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CUSTOMS AMENDMENT (ANTI-DUMPING IMPROVEMENTS) REGULATION 2015 (SLI NO 15 OF 2015)
Select Legislative Instrument No. 15, 2015
Subject: Customs Act 1901 and Customs Amendment (Anti-Dumping Improvements) Regulation 2015
Subsection 270(1) of the Customs Act 1901 (the Act) provides in part that the Governor-General may make Regulations not inconsistent with the Act prescribing all matters which by the Act are required or permitted to be prescribed.
Subsection 269ZDBB of the Act provides in part that circumvention activities are to be prescribed by regulation.
The Customs Act 1901 (the Customs Act) provides that circumstances may be prescribed in regulation that will be 'circumvention activity' in relation to a notice for the purposes of subsection 269ZDBB(6).
Purpose and operation
The purpose of the Customs Amendment (Anti-Dumping Improvements) Regulation 2015 (the Regulation) is to specify a new type of circumvention activity in Australia's anti-dumping system to address the practice of slightly modifying goods in order to avoid payment of anti-dumping and countervailing duties already imposed.
'Circumvention activity' means certain practices of exporters and importers of dumped goods which aim to avoid the payment (or effect) of anti-dumping duties that have been imposed in Australia. The Regulation prescribes a new circumvention activity in which goods that would have been the subject of a dumping or countervailing notice (and liable to pay duties) are slightly modified, prior to the export of the goods to Australia, to avoid the anti-dumping duty. This activity may result in reducing the effectiveness of anti-dumping measures as a trade remedy for Australian industry. The new circumvention activity may be used in an anti-circumvention inquiry resulting in the notice which imposes duties being affirmed or altered in order to give effect to the dumping duty measures imposed under that notice. Details of the Regulation are set out in the Attachment.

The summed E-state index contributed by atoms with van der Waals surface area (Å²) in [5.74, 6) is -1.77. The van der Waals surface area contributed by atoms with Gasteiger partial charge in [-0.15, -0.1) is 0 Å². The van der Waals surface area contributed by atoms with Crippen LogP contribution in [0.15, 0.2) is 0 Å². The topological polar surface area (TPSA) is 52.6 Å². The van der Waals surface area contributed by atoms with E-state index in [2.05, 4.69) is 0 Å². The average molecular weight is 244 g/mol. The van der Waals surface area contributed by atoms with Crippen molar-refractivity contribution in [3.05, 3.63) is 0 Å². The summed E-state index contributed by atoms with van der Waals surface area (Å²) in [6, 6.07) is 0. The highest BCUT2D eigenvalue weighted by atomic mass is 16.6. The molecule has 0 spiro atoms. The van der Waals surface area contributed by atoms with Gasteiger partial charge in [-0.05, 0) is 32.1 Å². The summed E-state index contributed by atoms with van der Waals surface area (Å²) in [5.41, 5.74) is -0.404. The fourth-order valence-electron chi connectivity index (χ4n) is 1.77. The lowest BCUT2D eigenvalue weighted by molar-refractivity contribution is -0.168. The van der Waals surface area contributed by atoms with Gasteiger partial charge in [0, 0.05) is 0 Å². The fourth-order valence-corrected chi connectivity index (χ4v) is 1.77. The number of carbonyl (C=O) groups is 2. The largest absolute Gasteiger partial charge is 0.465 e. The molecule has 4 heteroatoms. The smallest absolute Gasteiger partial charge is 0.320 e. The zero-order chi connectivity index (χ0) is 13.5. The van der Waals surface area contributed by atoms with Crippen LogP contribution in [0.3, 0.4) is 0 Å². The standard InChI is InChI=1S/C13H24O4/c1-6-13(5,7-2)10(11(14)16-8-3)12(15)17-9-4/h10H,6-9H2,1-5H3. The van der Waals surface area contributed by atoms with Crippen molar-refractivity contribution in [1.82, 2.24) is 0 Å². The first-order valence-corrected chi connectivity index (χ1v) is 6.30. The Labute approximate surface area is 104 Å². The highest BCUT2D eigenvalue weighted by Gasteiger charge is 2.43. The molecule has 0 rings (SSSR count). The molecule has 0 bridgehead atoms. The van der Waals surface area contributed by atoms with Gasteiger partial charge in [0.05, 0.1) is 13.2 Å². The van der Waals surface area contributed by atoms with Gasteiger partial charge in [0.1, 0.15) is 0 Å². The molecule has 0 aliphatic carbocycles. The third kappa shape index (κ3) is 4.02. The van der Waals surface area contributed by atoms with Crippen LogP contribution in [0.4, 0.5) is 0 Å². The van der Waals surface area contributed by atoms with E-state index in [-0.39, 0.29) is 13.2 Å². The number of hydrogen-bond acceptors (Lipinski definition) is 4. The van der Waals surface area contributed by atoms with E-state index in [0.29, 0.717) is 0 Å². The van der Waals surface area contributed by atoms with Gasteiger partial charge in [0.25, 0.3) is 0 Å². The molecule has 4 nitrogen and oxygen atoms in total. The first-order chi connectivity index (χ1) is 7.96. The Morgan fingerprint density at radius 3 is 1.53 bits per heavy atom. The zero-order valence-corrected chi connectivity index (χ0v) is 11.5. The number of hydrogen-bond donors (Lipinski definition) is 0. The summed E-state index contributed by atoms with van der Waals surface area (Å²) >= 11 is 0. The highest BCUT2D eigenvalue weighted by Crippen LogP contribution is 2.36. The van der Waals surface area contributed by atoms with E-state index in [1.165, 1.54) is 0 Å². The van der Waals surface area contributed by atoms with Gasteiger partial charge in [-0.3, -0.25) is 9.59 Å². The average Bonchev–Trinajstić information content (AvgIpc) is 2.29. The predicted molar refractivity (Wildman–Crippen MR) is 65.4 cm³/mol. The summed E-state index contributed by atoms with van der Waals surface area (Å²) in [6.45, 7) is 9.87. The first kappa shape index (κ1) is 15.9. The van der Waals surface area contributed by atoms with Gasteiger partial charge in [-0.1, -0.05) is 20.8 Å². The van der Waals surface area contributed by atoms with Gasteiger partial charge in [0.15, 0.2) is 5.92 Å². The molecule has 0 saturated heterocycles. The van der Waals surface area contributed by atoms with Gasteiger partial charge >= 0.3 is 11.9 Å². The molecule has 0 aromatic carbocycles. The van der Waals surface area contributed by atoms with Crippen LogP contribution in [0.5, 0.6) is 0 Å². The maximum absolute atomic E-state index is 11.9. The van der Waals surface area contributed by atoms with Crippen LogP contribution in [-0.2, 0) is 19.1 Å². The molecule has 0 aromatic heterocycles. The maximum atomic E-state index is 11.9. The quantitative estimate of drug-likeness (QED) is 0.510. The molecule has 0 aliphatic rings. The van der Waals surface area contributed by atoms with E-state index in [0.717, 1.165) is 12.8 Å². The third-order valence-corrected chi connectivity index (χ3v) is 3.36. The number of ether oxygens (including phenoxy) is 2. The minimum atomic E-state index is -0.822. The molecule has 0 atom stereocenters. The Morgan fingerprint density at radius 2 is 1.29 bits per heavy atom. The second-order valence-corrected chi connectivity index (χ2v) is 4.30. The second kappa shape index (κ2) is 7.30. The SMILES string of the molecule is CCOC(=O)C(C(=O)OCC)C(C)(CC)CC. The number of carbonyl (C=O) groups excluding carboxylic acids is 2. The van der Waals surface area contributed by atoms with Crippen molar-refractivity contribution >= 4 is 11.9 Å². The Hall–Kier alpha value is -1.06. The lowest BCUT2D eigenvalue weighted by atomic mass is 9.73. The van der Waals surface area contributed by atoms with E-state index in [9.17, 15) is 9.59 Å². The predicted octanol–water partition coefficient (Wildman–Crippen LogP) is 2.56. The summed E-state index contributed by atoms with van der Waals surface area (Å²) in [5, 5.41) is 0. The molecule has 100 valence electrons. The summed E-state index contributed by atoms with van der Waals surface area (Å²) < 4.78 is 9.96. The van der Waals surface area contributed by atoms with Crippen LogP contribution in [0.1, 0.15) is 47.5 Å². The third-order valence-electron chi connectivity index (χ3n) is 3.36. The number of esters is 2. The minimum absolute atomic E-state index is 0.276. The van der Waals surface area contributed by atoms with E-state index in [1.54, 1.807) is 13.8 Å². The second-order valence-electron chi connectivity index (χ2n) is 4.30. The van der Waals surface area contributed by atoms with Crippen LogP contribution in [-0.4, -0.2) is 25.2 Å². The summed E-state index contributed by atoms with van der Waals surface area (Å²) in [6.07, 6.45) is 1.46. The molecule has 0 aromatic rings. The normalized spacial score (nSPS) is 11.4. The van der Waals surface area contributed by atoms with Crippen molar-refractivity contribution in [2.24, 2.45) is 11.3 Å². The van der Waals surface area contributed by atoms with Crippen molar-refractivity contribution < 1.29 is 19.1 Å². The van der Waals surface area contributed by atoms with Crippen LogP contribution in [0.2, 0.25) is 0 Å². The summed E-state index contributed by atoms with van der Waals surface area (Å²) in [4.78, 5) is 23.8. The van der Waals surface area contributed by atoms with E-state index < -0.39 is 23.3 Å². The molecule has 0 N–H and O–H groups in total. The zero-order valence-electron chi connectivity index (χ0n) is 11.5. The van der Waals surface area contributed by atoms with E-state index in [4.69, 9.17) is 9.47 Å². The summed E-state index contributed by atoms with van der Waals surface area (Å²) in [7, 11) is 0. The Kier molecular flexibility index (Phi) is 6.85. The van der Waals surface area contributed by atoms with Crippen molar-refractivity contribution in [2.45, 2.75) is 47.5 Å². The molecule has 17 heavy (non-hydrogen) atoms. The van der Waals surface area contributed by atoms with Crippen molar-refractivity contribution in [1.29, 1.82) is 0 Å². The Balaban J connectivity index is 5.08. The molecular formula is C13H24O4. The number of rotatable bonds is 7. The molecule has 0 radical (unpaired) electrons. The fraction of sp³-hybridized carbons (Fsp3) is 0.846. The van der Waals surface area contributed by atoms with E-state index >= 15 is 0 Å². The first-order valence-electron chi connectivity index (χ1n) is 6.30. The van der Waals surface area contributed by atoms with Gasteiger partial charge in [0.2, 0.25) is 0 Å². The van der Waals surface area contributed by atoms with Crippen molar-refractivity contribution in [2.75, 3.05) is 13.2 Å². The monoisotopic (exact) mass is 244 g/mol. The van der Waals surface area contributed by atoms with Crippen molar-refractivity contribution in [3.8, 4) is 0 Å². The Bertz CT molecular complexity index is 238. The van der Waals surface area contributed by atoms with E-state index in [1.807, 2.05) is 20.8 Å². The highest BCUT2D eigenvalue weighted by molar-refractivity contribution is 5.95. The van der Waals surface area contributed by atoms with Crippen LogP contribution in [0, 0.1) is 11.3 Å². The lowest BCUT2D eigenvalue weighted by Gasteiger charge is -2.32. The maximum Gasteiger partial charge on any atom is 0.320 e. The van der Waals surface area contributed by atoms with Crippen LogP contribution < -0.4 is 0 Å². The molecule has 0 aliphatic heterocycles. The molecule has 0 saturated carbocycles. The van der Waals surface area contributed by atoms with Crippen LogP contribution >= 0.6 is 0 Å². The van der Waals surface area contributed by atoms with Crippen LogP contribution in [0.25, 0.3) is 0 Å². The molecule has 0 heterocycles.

An application or request by the Minister for an anti-circumvention inquiry in relation to goods that would be covered by this Regulation will be dealt with in accordance with the requirements set out in Division 5A of the Customs Act.
This Regulation is a legislative instrument for the purposes of the Legislative Instruments Act 2003.
The Government has undertaken consultation with a limited number of key anti-dumping industry stakeholders in considering the amendment to introduce the new circumvention activity. The industry stakeholders that have been consulted are supportive of the new 'slight modification' circumvention activity.
Section 270 of the Customs Act 1901.
Detailed explanation of the Regulation's provisions
Section 1 - Name of Regulation
This section provides the title of the Regulation, Customs Amendment (Anti-Dumping Improvements) Regulation 2015.
Section 2 - Commencement
This section provides that the Regulation commences 30 days after registration.
Section 3 - Authority
This section provides that the Regulation is made under the Customs Act 1901.
Section 4 - Schedule(s)
This section provides that each instrument specified in a Schedule to the Regulation is amended or repealed as provided for in the applicable Schedule and that any other item in a Schedule will have effect according to its terms.
Item 1 - After regulation 183
This item inserts Regulation 183A after Regulation 183 in the Customs Regulations 1926.
Sub-clause (1) prescribes the circumstances set out at sub-clause (2) as a 'circumvention activity' for the purposes of section 269ZDBB(6) of the Customs Act 1901.
Sub-clause (2) provides that where the circumstances specified at paragraphs (a) through to and including (e) are present, then 'circumvention activity' in relation to the notice for the purposes of section 269ZDBB(6) of the Customs Act 1901 has occurred. The intention is that where goods, the subject of a notice, have been slightly modified, in order to avoid the payment of duties specified in the notice by an exporter of the goods then 'circumvention activity' will have occurred.
Sub-clause (3) provides that in deciding if goods have been slightly modified for the purposes of sub-clause (2), the Commissioner may have regard to any factors considered relevant. These factors may include the non-exhaustive and non-mandatory list of factors set out at paragraphs (a) through to (m). No single factor will necessarily provide definitive guidance as to whether the circumvention activity has occurred or not.